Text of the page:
Possible LED attachment improvements

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clemence
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Agro wrote:
The last manufacturer until I find some new search terms:
http://www.awindiamond.com/eng/04_application/Laser_HeatSpreaders_CDHS.html

Clemence, I don’t think that it makes sense for manufacturers to go beyond the standard SAC305. And definitely not now when even enthusiast haven’t demonstrated any improvements, only calculated some tiny ones. I’m not sure what budget materials do you mean but as far as I see budget light makers already do quite well when it comes to LED thermals. There may be tiny improvements here and there, but better materials don’t seem to be a budget choice.
Well, I imagine one possible improvement. That’s likely not a good idea anyway, otherwise saabluster would do it years ago. Eliminate MCPCB. Machine the shelf to leave a protruding thermal pad, add insulation on the rest of the shelf and make anode/cathode connections.
Or make the MCPCB several mm thick and press-fit into the head. Just like Nightwatch press-fits copper heat sinks.

Moving to Indium will only make manufacturing cost higher. Its inline with Pb Free regulation. Indium Corp. offers pre cut solder that can be used in normal fluxless nitrogen reflow chamber.
This approach still not feasible for real budget products but has its place in professional products. I know Saabluster idea and its already followed by Manker E01 but there’s still solder involved. I did an experiment with successful result with XPG back in 2012. I electroformed copper to cold weld the thermal pad directly to the copper heatsink. But the process was tedious and took too much time to make it feasible in any of my later built. It’s also permanent and can’t be undone without destroying the LED

- Clemence

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I don’t know what idea you’re referring to…what interesting does Manker E01 do w.r.t. thermals?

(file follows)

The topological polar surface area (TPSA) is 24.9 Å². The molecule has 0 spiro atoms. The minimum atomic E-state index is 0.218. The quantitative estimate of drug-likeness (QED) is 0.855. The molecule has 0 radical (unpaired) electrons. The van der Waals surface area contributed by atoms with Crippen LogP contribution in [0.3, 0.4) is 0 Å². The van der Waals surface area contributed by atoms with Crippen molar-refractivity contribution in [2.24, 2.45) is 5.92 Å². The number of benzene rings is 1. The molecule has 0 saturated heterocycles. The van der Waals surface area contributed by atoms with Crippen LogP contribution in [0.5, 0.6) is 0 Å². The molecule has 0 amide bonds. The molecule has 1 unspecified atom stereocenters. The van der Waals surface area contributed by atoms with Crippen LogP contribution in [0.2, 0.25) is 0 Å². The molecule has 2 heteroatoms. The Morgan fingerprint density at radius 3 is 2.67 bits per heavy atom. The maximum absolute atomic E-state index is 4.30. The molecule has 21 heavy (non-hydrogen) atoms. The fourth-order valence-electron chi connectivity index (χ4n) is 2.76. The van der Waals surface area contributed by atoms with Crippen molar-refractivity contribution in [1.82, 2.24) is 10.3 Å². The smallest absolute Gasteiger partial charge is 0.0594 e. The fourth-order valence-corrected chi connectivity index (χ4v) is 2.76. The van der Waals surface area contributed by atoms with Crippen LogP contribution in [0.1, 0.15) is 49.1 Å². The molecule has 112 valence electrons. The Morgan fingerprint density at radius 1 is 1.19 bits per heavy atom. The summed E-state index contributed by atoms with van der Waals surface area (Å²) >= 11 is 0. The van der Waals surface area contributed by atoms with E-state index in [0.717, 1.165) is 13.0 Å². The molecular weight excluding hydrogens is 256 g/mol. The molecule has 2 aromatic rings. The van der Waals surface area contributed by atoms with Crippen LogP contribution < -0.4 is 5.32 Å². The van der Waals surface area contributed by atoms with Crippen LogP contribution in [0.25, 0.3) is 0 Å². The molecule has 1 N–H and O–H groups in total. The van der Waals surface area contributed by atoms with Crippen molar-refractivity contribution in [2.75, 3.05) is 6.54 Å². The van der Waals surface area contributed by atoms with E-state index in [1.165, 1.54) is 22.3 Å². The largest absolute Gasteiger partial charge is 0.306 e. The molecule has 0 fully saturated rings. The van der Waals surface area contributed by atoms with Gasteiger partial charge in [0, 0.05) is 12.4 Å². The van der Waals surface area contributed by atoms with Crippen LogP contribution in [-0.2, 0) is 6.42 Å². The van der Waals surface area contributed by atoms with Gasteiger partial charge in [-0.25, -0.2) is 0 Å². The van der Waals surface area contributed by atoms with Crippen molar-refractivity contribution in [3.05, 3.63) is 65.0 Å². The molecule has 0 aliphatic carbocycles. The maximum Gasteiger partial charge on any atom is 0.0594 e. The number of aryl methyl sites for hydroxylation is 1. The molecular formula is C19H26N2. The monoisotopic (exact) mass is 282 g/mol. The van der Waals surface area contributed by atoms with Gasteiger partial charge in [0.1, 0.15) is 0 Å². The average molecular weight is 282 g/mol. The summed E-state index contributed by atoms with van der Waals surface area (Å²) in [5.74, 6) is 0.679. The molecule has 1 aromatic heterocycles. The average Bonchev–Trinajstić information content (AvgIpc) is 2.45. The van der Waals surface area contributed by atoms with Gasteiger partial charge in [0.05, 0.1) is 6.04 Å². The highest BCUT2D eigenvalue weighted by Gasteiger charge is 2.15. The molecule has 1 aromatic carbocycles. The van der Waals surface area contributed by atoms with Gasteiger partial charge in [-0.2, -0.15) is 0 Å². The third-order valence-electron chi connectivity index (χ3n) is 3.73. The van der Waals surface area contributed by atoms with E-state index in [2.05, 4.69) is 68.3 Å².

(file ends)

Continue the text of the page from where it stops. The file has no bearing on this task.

I’ve seem solder preforms from indium, but didn’t think much about them. Yes, they surely seem doable for a serious factory.

I’d like to learn more about your electroforming experiment, is there a writeup somewhere?

clemence
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Agro wrote:
I don’t know what idea you’re referring to…what interesting does Manker E01 do w.r.t. thermals?

I’ve seem solder preforms from indium, but didn’t think much about them. Yes, they surely seem doable for a serious factory.

I’d like to learn more about your electroforming experiment, is there a writeup somewhere?

Typo, it’s Manker E02
Jerommel did the LED swap with his Manker E02 and the thermal pad was soldered directly to the copper slug. Manker uses hollowed PCB.
http://budgetlightforum.com/node/54776

Sorry, I didn’t document the electroforming modification. It was when I joined CPF. I didn’t bother posting since some of my previous posts were banned there. Now looks like my country’s IP address also banned by CPF. The result was somewhat messy because I grew copper starting at the LED’s thermal pad. It looks like a sci-fi stuff – an LED on a pink copper coral.
As long as you can get the right copper plating solution it’s a fun project. I plan to make copper electroformed flowers with E21A “welded” in the center. Should make a very nice ornament.

This for example was made using real flower:

https://www.instructables.com/id/Electroforming-an-Iris-Seed-Pod/

- Clemence